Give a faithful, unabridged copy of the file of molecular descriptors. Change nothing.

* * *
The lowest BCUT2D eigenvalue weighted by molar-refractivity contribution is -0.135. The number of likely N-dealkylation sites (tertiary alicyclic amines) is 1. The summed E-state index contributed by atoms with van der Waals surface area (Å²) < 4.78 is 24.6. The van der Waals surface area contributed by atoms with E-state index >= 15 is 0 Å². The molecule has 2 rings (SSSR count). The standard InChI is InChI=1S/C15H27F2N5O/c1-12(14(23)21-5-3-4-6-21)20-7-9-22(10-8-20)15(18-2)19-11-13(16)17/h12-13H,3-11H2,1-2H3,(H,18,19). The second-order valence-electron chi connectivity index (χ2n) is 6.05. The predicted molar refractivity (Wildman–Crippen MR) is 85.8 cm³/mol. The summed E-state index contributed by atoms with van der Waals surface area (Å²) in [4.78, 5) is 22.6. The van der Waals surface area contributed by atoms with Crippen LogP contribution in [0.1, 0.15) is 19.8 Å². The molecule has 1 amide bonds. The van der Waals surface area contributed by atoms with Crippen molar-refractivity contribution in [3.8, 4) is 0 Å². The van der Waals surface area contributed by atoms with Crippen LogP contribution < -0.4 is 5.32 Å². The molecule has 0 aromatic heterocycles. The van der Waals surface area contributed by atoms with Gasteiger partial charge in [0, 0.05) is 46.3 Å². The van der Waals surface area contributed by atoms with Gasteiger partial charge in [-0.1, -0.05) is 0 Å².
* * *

The lowest BCUT2D eigenvalue weighted by molar-refractivity contribution is -0.135. The number of likely N-dealkylation sites (tertiary alicyclic amines) is 1. The summed E-state index contributed by atoms with van der Waals surface area (Å²) < 4.78 is 24.6. The van der Waals surface area contributed by atoms with E-state index >= 15 is 0 Å². The molecule has 2 rings (SSSR count). The standard InChI is InChI=1S/C15H27F2N5O/c1-12(14(23)21-5-3-4-6-21)20-7-9-22(10-8-20)15(18-2)19-11-13(16)17/h12-13H,3-11H2,1-2H3,(H,18,19). The second-order valence-electron chi connectivity index (χ2n) is 6.05. The predicted molar refractivity (Wildman–Crippen MR) is 85.8 cm³/mol. The summed E-state index contributed by atoms with van der Waals surface area (Å²) in [4.78, 5) is 22.6. The van der Waals surface area contributed by atoms with Crippen LogP contribution in [0.1, 0.15) is 19.8 Å². The molecule has 1 amide bonds. The van der Waals surface area contributed by atoms with Crippen molar-refractivity contribution in [3.8, 4) is 0 Å². The van der Waals surface area contributed by atoms with Crippen LogP contribution < -0.4 is 5.32 Å². The molecule has 0 aromatic heterocycles. The van der Waals surface area contributed by atoms with Gasteiger partial charge in [0, 0.05) is 46.3 Å². The van der Waals surface area contributed by atoms with Gasteiger partial charge in [-0.1, -0.05) is 0 Å².